12. External evaluation of scientific and technological cooperation programmes with developing countries and countries with economies in transition launched by the European Community, have highlighted a number of lessons for future cooperation in research and technological development: (a) the importance of mutuality in the project planning and implementation phase; (b) the need to base scientific cooperation on the priority needs identified in developing countries and economies in transition. Also, that without local/national support, investments in human capital and scientific infrastructure are not sustainable; (c) a clear need to see research priorities in relation to other policy areas such as development cooperation with third countries; (d) greater input from local scientists in developing and Central and East European countries was necessary from project formulation through to management; and (e) the economic and environmental problems of sustainable development required an interdisciplinary approach. Building on local knowledge was vital to make research and its results relevant.
13. Many developing countries lack the necessary scientific manpower and infrastructure to: (a) collect, analyse, interpret and disseminate scientific data and information related to the broad areas of sustainable development as defined in Agenda 21; (b) develop and apply science-based policies, resource management systems and technologies; (c) generate new knowledge through science relevant for sustainable management and policy making, in particular through interdisciplinary research. The gap between industrialized and developing countries, in terms of existing capacities in these areas, is also widening.
14. A critical but often neglected link in making effective use of science for sustainable development concerns communication. Science can have an impact only if it is communicated to various non-specialist user groups in a language and form which can be understood and used. At present there is a serious gap between the producers and users, including policy makers, of scientific information.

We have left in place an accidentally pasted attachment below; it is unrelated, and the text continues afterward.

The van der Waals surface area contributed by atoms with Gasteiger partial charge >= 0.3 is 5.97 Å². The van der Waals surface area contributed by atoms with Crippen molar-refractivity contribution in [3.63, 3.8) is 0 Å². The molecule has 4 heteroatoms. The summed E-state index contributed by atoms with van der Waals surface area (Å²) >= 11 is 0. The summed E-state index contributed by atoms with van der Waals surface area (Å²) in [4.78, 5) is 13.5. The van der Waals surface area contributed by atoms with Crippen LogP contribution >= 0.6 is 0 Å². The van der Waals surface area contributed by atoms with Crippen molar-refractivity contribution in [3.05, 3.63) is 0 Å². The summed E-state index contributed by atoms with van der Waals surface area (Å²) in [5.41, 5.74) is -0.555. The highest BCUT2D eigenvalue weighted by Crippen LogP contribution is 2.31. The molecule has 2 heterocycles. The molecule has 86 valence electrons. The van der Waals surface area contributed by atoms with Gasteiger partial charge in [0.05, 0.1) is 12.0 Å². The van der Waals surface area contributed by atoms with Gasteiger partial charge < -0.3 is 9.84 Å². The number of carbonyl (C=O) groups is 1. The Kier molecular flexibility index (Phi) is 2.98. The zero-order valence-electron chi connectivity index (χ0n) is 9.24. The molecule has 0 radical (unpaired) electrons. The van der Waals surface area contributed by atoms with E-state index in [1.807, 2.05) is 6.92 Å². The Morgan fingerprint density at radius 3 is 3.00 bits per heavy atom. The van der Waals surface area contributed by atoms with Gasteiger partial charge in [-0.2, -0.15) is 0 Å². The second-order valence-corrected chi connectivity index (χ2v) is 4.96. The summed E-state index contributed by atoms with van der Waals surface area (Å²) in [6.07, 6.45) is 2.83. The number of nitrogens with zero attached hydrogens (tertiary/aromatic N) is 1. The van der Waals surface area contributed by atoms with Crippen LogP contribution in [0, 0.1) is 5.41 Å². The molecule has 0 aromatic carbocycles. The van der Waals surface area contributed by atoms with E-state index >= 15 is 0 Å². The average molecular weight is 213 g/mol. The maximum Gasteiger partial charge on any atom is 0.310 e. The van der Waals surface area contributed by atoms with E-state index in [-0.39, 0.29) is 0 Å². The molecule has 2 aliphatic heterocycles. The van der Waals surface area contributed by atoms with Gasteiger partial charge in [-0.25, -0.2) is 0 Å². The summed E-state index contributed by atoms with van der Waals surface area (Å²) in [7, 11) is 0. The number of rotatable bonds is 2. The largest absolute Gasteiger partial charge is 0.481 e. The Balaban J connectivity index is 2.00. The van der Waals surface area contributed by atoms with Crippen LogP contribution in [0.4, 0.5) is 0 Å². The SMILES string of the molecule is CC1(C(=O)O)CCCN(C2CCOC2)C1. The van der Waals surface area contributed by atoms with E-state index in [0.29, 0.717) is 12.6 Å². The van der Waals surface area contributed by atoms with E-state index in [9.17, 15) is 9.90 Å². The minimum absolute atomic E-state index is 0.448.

15. Since UNCED, two intergovernmental processes have been launched which are specifically dedicated to supporting science for sustainable development in developing countries and to sensitizing governmental decision-makers at the highest possible level in this regard. The first process involves setting up a Commission on Science and Technology for the South (COMSATS) initiated by the Prime Minister of Pakistan. It endorsed the aim of creating twenty centres of excellence in the South as the frontier areas of science related to sustainable development and established the Network of International Centres of Excellence in the South. The second intergovernmental process is the Presidential Forum on the Management of Science and Technology for Development in Africa, initiated by a regional non-governmental scientific organization (Rand Forum). An agreement was reached on holding the periodic sessions of the Presidential Forum as a major endeavour to sensitize the African geo-political geo-economic leadership to the crucial role of science-led development.
The challenge to the international community is how to support this most under-privileged group effectively, particularly women and the rural poor, and achieve sustainable human development. Efforts to meet this challenge imply a commitment to establish links that will provide all human beings, both individually and collectively, with the opportunity to realize their full potential. Above all, this implies a determination to embrace and put in practice a new conception of sustainable human development.
Sustainable human development could provide all individuals with equal opportunities to enlarge their human capabilities to the fullest possible extent and to put those capabilities to the best use in economic, social and environmental fields. However, two aspects should be emphasized: first that sustainable human development is not just for the developing countries but is also applicable to the industrialized nations as well; secondly, although science and technology can contribute a great deal to sustainable human development, they do not offer a ready-made solution to the problem of values that is raised by the clash between tradition and modernity. Therefore, from the perspective of science and technology, sustainable human development has to be considered as an uncertain quest in which the seekers rely heavily on the knowledge and on the innovations that are the product of modern science and technology while also seeking guidance from the wisdom and experience offered by traditional local knowledge systems.